For example, “California-based fresh fruit and vegetable distributor OK Produce recently completed the first phase of its fleet electrification journey with help from bp pulse fleet, which provided the electric vehicle (EV) charging solution for the company’s 10 Freightliner EV trucks and three Orange EV yard tractors.”
For fleets, Charging as a Service (CaasS) in many ways ends up looking a lot like self-performing, since the burden of site development, permitting, and maintenance typically remains on the fleet. In fact, that is the most significant difference between CaaS and Charging Infrastructure as a Service, which is a turnkey solution that includes site acquisition and development, operations and maintenance.
Charging as a Service may be ideal for:
- Fleets still in the small-scale pilot phase looking to learn and develop best practices for future large-scale charging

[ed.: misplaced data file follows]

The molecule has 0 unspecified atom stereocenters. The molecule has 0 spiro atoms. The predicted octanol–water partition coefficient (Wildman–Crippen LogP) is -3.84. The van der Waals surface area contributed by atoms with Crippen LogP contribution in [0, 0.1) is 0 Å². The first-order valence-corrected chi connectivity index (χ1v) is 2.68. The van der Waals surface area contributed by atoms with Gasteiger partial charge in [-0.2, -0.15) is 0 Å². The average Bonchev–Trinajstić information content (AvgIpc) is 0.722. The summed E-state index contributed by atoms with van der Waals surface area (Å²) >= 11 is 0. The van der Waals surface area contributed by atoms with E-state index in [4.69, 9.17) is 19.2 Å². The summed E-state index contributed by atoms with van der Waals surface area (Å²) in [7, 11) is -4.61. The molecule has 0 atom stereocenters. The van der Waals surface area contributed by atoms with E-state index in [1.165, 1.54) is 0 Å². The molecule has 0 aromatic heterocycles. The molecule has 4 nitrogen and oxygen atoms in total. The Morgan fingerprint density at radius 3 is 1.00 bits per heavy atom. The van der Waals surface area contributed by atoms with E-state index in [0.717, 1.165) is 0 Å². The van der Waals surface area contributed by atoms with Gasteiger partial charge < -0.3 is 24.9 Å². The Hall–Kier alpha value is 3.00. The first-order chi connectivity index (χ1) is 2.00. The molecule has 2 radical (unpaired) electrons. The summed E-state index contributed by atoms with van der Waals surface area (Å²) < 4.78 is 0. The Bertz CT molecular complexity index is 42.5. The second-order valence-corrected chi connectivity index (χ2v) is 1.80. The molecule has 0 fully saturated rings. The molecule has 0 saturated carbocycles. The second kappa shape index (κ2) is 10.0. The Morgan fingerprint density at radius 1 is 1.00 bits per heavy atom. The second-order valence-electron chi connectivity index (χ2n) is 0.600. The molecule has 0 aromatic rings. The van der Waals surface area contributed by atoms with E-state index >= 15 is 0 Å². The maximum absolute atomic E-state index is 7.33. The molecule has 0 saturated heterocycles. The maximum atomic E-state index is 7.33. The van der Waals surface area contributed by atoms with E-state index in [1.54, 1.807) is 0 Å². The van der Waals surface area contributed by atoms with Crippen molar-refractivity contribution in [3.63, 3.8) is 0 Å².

- Fleets with the interest and the ability to manage site development and ongoing charger operations and maintenance
Charging as a Service is likely not ideal for:
- Large fleets with sites that are already space- or power-constrained
- Fleets not able or interested in dedicating personnel and capital to site development and charger operations
Fleet as a Service (e.g. Forum Mobility, Inspiration Mobility, WattEV)*
Fleet as a Service companies provide the vehicles and operate the charging infrastructure. Typically they lease access to charging depots along with fleet vehicles, offering an integrated solution. For example, in May, WattEV opened a 26-truck public charging plaza at the Port of Long Beach.
For operators of heavy-duty trucks, the Fleet as a Service model addresses two of the most significant cost drivers associated with electrification: vehicle financing and vehicle insurance.
Fleet as a Service may be ideal for: